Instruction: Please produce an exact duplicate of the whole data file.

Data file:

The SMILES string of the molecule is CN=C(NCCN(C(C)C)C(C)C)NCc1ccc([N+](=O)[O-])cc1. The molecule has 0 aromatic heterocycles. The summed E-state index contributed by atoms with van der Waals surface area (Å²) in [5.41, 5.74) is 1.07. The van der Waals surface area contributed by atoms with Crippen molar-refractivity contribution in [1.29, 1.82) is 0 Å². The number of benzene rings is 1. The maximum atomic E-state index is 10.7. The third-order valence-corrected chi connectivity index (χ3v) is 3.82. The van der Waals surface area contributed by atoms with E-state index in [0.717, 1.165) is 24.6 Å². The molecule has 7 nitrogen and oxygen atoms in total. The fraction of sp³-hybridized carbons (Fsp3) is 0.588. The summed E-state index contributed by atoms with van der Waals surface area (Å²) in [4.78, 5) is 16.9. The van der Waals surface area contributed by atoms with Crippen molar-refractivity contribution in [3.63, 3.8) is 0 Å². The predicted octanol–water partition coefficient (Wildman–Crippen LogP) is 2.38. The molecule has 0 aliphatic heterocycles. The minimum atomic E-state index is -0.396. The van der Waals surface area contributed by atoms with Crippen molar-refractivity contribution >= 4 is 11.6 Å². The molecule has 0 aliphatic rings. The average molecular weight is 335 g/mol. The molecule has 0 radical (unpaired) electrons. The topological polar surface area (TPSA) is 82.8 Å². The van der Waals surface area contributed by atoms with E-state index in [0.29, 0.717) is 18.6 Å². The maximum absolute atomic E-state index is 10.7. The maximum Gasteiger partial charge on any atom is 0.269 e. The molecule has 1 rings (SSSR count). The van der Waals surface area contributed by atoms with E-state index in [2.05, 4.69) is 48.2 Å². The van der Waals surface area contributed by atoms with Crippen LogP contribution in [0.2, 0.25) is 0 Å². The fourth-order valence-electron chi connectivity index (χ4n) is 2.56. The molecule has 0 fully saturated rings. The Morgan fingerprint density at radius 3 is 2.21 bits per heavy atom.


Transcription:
The SMILES string of the molecule is CN=C(NCCN(C(C)C)C(C)C)NCc1ccc([N+](=O)[O-])cc1. The molecule has 0 aromatic heterocycles. The summed E-state index contributed by atoms with van der Waals surface area (Å²) in [5.41, 5.74) is 1.07. The van der Waals surface area contributed by atoms with Crippen molar-refractivity contribution in [1.29, 1.82) is 0 Å². The number of benzene rings is 1. The maximum atomic E-state index is 10.7. The third-order valence-corrected chi connectivity index (χ3v) is 3.82. The van der Waals surface area contributed by atoms with E-state index in [0.717, 1.165) is 24.6 Å². The molecule has 7 nitrogen and oxygen atoms in total. The fraction of sp³-hybridized carbons (Fsp3) is 0.588. The summed E-state index contributed by atoms with van der Waals surface area (Å²) in [4.78, 5) is 16.9. The van der Waals surface area contributed by atoms with Crippen molar-refractivity contribution in [3.63, 3.8) is 0 Å². The predicted octanol–water partition coefficient (Wildman–Crippen LogP) is 2.38. The molecule has 0 aliphatic heterocycles. The minimum atomic E-state index is -0.396. The van der Waals surface area contributed by atoms with Crippen molar-refractivity contribution >= 4 is 11.6 Å². The molecule has 0 aliphatic rings. The average molecular weight is 335 g/mol. The molecule has 0 radical (unpaired) electrons. The topological polar surface area (TPSA) is 82.8 Å². The van der Waals surface area contributed by atoms with E-state index in [0.29, 0.717) is 18.6 Å². The maximum absolute atomic E-state index is 10.7. The maximum Gasteiger partial charge on any atom is 0.269 e. The molecule has 1 rings (SSSR count). The van der Waals surface area contributed by atoms with E-state index in [2.05, 4.69) is 48.2 Å². The van der Waals surface area contributed by atoms with Crippen LogP contribution in [0.2, 0.25) is 0 Å². The fourth-order valence-electron chi connectivity index (χ4n) is 2.56. The molecule has 0 fully saturated rings. The Morgan fingerprint density at radius 3 is 2.21 bits per heavy atom.